As with any processor vendor, having a detailed list of what the processor does and how to optimize for it is important. Helping programmers also plan for what’s coming is also vital. To that end, we often get glimpses of what is coming in future products by keeping track of these updates. Not only does it give detail on the new instructions, but it often verifies code names for products that haven’t ‘officially’ been recognized. Intel’s latest update to its ISA Extensions Reference manual does just this, confirming Alder Lake as a future product, and identifies what new instructions are coming in future platforms. Perhaps the biggest news of this is actually the continuation of BFLOAT16 support, originally supposed to be Cooper Lake only...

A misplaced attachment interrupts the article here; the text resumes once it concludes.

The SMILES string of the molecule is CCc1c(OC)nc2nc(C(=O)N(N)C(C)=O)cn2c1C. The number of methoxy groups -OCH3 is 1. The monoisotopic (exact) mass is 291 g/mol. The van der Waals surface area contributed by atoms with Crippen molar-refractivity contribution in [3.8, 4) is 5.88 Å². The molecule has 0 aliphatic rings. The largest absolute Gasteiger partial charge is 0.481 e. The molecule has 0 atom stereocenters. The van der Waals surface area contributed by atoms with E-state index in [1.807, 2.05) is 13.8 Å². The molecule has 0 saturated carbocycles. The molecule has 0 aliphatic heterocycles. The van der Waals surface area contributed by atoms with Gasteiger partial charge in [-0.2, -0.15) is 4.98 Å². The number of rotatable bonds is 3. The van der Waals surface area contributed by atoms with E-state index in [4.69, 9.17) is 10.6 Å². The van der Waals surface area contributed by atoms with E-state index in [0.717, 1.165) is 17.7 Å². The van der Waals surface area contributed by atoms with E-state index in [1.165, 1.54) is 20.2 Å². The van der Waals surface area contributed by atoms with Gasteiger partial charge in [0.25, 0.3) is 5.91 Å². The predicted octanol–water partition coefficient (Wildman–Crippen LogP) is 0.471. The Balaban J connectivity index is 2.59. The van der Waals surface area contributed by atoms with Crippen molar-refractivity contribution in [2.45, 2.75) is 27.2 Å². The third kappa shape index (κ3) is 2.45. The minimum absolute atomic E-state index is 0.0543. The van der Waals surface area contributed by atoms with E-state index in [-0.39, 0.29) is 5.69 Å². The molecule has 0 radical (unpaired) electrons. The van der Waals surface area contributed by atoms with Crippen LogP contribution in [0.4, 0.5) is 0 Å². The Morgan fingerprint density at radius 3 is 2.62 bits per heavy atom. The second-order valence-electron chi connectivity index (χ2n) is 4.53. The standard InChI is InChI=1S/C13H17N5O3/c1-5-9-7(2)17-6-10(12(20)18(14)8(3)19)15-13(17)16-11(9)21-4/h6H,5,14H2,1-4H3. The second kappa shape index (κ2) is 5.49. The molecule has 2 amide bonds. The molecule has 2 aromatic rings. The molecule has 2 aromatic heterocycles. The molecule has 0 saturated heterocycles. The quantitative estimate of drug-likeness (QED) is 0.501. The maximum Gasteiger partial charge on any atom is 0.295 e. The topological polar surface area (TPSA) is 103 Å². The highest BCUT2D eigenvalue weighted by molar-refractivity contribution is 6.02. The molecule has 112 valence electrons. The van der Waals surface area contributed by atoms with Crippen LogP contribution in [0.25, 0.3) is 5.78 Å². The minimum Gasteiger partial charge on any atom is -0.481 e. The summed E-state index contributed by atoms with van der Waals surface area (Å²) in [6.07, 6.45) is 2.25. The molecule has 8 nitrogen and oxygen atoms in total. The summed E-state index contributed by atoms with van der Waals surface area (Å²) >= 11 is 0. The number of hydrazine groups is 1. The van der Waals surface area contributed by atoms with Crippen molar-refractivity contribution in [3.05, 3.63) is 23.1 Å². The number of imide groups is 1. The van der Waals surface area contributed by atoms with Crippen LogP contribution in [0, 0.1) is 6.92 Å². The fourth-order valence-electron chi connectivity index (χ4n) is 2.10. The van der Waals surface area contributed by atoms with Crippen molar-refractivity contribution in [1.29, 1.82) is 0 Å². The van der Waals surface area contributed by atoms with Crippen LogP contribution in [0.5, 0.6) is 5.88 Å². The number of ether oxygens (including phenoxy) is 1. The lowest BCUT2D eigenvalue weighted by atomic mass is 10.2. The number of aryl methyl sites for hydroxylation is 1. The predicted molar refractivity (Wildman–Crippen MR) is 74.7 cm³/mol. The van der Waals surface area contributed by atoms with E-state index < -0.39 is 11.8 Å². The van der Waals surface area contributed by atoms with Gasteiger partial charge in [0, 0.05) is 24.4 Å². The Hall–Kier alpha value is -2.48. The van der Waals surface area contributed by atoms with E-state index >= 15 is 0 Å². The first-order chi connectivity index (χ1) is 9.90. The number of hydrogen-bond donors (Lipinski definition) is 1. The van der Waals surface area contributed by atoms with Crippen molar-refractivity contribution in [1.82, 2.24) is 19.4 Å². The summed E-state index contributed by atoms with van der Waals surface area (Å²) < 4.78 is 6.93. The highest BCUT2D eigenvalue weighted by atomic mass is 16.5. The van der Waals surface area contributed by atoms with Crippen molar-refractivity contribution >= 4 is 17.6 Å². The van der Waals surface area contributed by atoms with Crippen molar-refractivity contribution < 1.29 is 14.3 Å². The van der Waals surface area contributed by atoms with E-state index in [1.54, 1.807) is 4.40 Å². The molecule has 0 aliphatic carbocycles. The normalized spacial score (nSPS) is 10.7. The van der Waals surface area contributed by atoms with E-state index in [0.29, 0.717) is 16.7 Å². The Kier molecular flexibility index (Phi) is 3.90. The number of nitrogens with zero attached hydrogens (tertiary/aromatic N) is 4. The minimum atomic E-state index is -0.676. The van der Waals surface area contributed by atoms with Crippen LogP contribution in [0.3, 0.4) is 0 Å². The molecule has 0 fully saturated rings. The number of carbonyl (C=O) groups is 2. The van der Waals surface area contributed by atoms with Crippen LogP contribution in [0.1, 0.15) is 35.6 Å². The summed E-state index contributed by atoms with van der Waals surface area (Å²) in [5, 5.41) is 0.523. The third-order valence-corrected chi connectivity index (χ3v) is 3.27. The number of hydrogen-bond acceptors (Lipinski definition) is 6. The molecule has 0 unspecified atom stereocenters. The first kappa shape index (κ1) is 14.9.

JEDEC still has not published the DDR5 specification officially, yet it looks like DRAM makers and SoC designers are preparing for the DDR5 launch at full steam. Cadence, which...20 by Anton Shilov on 3/27/2020
It has been a couple of weeks since Intel formally provided some high-level detail on its new discrete graphics strategy. The reason for the announcements and disclosures centered around...47 by Dr. Ian Cutress on 12/24/2019
For the last few of years, when discussing high performance computing, it has been tough to avoid hearing the word ‘exascale’. Even last month, on 10/18, HPC twitter was...43 by Dr. Ian Cutress on 11/17/2019
Emerging workloads will require considerably higher performance, and in order to solve upcoming challenges Intel has adjusted its product roadmaps quite significantly. One of the key things that Intel...29 by Anton Shilov on 5/9/2019